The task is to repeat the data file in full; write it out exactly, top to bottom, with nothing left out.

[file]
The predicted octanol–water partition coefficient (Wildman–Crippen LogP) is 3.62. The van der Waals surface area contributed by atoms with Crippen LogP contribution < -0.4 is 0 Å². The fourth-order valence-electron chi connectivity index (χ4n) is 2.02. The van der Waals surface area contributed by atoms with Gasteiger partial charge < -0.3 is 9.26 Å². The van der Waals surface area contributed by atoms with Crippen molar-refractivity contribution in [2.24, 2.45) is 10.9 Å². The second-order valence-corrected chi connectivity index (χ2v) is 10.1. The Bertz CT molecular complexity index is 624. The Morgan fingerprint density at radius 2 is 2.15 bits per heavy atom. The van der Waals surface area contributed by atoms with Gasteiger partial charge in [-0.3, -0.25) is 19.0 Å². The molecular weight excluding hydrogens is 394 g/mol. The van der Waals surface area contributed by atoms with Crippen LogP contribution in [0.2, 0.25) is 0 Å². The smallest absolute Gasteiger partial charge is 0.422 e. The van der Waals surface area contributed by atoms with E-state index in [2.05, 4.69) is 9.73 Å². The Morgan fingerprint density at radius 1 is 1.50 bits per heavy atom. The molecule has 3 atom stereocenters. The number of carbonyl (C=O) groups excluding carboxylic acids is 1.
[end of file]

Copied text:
The predicted octanol–water partition coefficient (Wildman–Crippen LogP) is 3.62. The van der Waals surface area contributed by atoms with Crippen LogP contribution < -0.4 is 0 Å². The fourth-order valence-electron chi connectivity index (χ4n) is 2.02. The van der Waals surface area contributed by atoms with Gasteiger partial charge < -0.3 is 9.26 Å². The van der Waals surface area contributed by atoms with Crippen molar-refractivity contribution in [2.24, 2.45) is 10.9 Å². The second-order valence-corrected chi connectivity index (χ2v) is 10.1. The Bertz CT molecular complexity index is 624. The Morgan fingerprint density at radius 2 is 2.15 bits per heavy atom. The van der Waals surface area contributed by atoms with Gasteiger partial charge in [-0.3, -0.25) is 19.0 Å². The molecular weight excluding hydrogens is 394 g/mol. The van der Waals surface area contributed by atoms with Crippen LogP contribution in [0.2, 0.25) is 0 Å². The smallest absolute Gasteiger partial charge is 0.422 e. The van der Waals surface area contributed by atoms with E-state index in [2.05, 4.69) is 9.73 Å². The Morgan fingerprint density at radius 1 is 1.50 bits per heavy atom. The molecule has 3 atom stereocenters. The number of carbonyl (C=O) groups excluding carboxylic acids is 1.